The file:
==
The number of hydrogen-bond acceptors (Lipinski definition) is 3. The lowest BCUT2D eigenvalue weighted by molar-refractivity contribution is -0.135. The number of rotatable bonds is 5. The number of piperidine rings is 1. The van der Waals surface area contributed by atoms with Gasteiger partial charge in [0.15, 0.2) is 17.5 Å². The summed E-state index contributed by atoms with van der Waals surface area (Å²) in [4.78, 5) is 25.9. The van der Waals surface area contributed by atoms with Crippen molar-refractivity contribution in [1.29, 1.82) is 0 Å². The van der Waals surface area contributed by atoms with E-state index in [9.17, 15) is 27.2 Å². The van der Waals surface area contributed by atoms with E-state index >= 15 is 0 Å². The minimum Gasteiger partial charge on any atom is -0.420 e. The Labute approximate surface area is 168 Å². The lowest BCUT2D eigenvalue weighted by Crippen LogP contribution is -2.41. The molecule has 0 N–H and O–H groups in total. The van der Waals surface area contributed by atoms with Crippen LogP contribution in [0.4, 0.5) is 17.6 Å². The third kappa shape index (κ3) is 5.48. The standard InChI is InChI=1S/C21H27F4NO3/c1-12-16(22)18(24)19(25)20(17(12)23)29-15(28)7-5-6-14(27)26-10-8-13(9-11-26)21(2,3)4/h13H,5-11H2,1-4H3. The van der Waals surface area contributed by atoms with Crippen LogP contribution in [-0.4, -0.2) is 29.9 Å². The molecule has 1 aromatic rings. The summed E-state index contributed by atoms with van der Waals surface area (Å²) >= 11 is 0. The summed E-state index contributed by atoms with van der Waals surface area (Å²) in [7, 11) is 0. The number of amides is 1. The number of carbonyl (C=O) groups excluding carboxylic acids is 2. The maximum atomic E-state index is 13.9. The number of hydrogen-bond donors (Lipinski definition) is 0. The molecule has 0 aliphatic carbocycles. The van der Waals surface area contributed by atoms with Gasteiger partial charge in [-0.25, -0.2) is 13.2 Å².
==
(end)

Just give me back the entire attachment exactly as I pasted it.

The number of hydrogen-bond acceptors (Lipinski definition) is 3. The lowest BCUT2D eigenvalue weighted by molar-refractivity contribution is -0.135. The number of rotatable bonds is 5. The number of piperidine rings is 1. The van der Waals surface area contributed by atoms with Gasteiger partial charge in [0.15, 0.2) is 17.5 Å². The summed E-state index contributed by atoms with van der Waals surface area (Å²) in [4.78, 5) is 25.9. The van der Waals surface area contributed by atoms with Crippen molar-refractivity contribution in [1.29, 1.82) is 0 Å². The van der Waals surface area contributed by atoms with E-state index in [9.17, 15) is 27.2 Å². The van der Waals surface area contributed by atoms with E-state index >= 15 is 0 Å². The minimum Gasteiger partial charge on any atom is -0.420 e. The Labute approximate surface area is 168 Å². The lowest BCUT2D eigenvalue weighted by Crippen LogP contribution is -2.41. The molecule has 0 N–H and O–H groups in total. The van der Waals surface area contributed by atoms with Crippen LogP contribution in [0.4, 0.5) is 17.6 Å². The third kappa shape index (κ3) is 5.48. The standard InChI is InChI=1S/C21H27F4NO3/c1-12-16(22)18(24)19(25)20(17(12)23)29-15(28)7-5-6-14(27)26-10-8-13(9-11-26)21(2,3)4/h13H,5-11H2,1-4H3. The van der Waals surface area contributed by atoms with Crippen LogP contribution in [-0.4, -0.2) is 29.9 Å². The molecule has 1 aromatic rings. The summed E-state index contributed by atoms with van der Waals surface area (Å²) >= 11 is 0. The summed E-state index contributed by atoms with van der Waals surface area (Å²) in [7, 11) is 0. The number of amides is 1. The number of carbonyl (C=O) groups excluding carboxylic acids is 2. The maximum atomic E-state index is 13.9. The number of hydrogen-bond donors (Lipinski definition) is 0. The molecule has 0 aliphatic carbocycles. The van der Waals surface area contributed by atoms with Gasteiger partial charge in [-0.25, -0.2) is 13.2 Å².